Cornsnake

(Pantherophis [Elaphe] guttata guttata)

Native Range:

The Cornsnake (E. g. guttata) is found in the southeastern United States, from Florida westward to Louisiana. There they inhabit heavily forested coastal regions. Another subspecies, known as Emory’s Rat Snake (E. g. emoryi) is found from Louisiana through Texas and north to southeastern Colorado and Kansas. From southern and western Texas, a recently described subspecies inhabits rocky desert areas southward in to Mexico. It is the Mexican Cornsnake (E. g. meahllmorum). Two other previously recognized subspecies are no longer considered valid, but they are being maintained in pure form by a number of dedicated hobbyists. The form ‘intermontana’ (now synonymized with E. g. emoryi), is from central western Colorado and adjacent Utah. Known as the Rosy Rat Snake, E. g. rosacea (now synonymized with E. g. guttata) is found at the very tip of southern Florida and the Florida Keys.

Size:

Approximately eight to ten inches long at birth, they average three to four feet in length as adults. Occasional specimens may attain five feet in length, and there are a few records of six-foot specimens.

Handling:

Cornsnakes rarely attempt to bite, although they may do so if restrained. Handle gently, without pinching or squeezing, allowing the snake to move through your fingers. Do not allow the snake to dangle unsupported.

Caging:

Any ‘typical’ snake cage can be used, with a fifteen or twenty gallon aquarium being adequate for an adult. Hatchlings are sensitive to dehydration and do best in small ‘Critter Keeper’ cages or plastic shoe boxes.

Substrate:

A variety of substrates can be used. Aspen bedding, newspaper, and Care Fresh are popular with many keepers. Paper towels may be used for lining baby cages. Keep the substrate clean and dry at all times. As with all reptiles, do NOT use cedar or pine shavings. These items are toxic to reptiles.

Food:

Most Cornsnakes will be fed a diet of mice throughout their lives. Hatchlings usually feed readily on newborn ‘pinkie’ mice, and should be fed about every five to seven days. Increase the size of the meal as the snake grows. One or two adult mice are sufficient every ten or fourteen days to maintain even the largest adult. An occasional stubborn hatchling will require a pinkie scented with lizard smell (Anolis sp. are best) before accepting it. More rarely, it will refuse anything but the lizard itself. After a few lizards, it will usually begin to feed on ‘scented’ pinkies, and then on to plain ones. Be patient. Often, hatchling Cornsnakes feel ‘lost’ or insecure when placed in a large cage. These animals will often feed readily if left overnight in a small deli cup with a pinkie and a folded paper towel to hide under.

Humidity & Water:

Provide clean water in a small dish. Humidity should be kept low, or respiratory problems can result. Due to the variance in cages and home environments, some snakes may experience shedding problems, particularly the tail tip. If this is noticed, provide a small plastic container with lid (cut an access hole in the side) filled with damp sphagnum moss. This will allow the animal to shed properly. Stuck sheds may harden and constrict the blood flow to the tail, causing loss of the tail tip. Many shedding problems can be rectified if noticed quickly simply by placing the snake in a small deli cup overnight with a wet paper towel. Place the cup in a suitable location in the cage.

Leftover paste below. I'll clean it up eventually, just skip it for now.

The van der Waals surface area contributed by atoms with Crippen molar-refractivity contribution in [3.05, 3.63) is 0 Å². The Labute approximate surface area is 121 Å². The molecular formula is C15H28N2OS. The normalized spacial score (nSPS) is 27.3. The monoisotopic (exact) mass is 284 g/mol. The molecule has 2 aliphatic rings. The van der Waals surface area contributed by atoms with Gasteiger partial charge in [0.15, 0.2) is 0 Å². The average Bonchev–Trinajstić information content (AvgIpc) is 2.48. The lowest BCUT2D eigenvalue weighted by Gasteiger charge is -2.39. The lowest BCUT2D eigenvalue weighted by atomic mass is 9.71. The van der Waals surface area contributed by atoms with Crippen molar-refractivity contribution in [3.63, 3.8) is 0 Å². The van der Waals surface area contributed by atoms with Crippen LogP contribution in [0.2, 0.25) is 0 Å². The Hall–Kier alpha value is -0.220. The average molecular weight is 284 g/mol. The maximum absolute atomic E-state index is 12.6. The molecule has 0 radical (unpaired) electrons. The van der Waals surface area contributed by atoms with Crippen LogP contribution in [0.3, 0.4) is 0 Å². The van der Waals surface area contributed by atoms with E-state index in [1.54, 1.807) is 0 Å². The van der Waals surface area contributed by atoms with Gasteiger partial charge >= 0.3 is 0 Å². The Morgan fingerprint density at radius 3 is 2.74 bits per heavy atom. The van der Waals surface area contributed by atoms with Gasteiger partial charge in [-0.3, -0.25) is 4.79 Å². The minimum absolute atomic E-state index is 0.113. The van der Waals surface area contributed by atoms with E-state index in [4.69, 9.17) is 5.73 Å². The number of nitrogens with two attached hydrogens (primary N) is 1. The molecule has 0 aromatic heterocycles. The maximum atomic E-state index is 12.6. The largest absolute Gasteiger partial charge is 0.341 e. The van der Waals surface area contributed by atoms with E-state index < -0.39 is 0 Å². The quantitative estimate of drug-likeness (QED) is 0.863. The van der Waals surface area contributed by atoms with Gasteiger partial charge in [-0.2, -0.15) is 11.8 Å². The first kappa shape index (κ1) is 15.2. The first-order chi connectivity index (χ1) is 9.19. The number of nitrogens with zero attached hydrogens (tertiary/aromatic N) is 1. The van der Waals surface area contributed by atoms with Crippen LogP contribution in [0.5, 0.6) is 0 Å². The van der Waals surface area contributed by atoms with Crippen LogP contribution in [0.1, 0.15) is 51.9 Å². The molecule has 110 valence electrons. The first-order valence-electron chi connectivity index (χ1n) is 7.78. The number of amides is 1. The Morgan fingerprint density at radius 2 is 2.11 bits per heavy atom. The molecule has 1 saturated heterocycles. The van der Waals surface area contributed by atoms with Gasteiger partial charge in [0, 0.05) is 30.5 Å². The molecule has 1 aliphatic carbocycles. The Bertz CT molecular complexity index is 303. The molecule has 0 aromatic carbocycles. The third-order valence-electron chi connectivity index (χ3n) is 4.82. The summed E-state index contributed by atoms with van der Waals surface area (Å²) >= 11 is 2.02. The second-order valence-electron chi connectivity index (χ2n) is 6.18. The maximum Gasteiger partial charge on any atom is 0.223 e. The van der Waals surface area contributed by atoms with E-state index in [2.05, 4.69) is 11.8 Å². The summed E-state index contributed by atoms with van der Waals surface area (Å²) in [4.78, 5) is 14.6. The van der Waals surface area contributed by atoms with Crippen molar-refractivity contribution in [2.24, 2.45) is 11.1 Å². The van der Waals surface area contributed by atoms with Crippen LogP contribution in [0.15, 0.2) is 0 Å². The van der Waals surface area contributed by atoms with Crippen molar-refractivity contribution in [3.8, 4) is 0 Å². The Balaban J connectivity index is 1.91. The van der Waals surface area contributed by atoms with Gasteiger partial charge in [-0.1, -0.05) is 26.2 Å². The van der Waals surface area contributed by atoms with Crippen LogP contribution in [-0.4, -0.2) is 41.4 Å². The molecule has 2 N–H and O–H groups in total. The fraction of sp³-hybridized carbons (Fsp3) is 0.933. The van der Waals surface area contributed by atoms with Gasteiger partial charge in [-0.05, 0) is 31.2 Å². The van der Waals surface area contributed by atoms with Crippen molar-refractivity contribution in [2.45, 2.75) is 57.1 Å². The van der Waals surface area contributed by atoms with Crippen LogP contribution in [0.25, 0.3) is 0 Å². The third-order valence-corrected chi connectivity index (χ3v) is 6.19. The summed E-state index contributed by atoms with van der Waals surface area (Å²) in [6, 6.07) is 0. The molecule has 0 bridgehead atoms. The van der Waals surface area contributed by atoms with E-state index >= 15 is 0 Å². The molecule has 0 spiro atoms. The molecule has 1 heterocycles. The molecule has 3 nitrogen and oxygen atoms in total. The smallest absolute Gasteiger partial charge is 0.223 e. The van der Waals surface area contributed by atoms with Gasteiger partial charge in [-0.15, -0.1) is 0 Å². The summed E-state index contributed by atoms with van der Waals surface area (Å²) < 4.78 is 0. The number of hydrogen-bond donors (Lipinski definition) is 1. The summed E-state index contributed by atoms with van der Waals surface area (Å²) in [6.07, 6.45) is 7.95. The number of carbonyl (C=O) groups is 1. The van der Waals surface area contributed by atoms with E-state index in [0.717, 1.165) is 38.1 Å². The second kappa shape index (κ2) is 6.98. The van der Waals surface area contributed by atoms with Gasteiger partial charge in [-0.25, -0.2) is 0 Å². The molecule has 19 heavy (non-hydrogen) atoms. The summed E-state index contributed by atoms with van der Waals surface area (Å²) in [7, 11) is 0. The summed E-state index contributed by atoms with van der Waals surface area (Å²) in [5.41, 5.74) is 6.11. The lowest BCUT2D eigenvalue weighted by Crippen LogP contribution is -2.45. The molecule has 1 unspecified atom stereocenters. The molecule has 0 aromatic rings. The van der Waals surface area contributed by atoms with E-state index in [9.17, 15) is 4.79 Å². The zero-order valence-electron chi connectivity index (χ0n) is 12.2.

Heating & Lighting:

Provide a thermal gradient by placing a heat pad under one end of the cage. This should allow the snake to choose from higher temperatures (about 90-95F) at the warm end, and cooler temperatures (about 78-83F) at the cooler end. Provide suitable hiding areas at both warm and cool areas, so the snake can feel secure at any temperature. Temperatures below 75F should be avoided. No special lighting is required for these nocturnal animals.

Reproduction:

Although examining the shape of the tail can sometimes determine sex, many adult snakes can only be accurately sexed by ‘probing’. Hatchlings can be sexed by manually everting the hemipenes (a process known as ‘popping’). Probing or popping should only be performed by an experienced individual, as improper technique may result in severe damage or even death. Most specimens will require brumation (hibernation) to breed, but some Cornsnakes readily reproduce under normal conditions. Typical clutches consist of about fifteen eggs, although clutches of up to thirty are recorded. Incubation takes from 55 to 60 days, at an average temperature of 81F.

Color and Pattern Phases:

Natural color variants include: Normal, Miami, Okeetee, and the various subspecies. Pattern variants include: Striped, Motley, Striped Motley, Zig-Zag, and Patternless. These traits may be combined with innumerable genetic color variants to create more color morphs and pattern variations than could be listed here. Popular forms include: Red Albino, Black Albino, Charcoal, Candy Cane, Albino Okeetee, Snow, Blizzard, Sunglow, Pastel, Ghost, Butter, Lavender, Caramel, Creamsicle, Butter, Blood-Red, Cotton Candy, and a host of others. A full-scale breeding operation to maintain and create all of these varieties (and many not yet created) would consist of several hundred breeders, and would take a lifetime to assemble. Many dedicated hobbyists have done just that.

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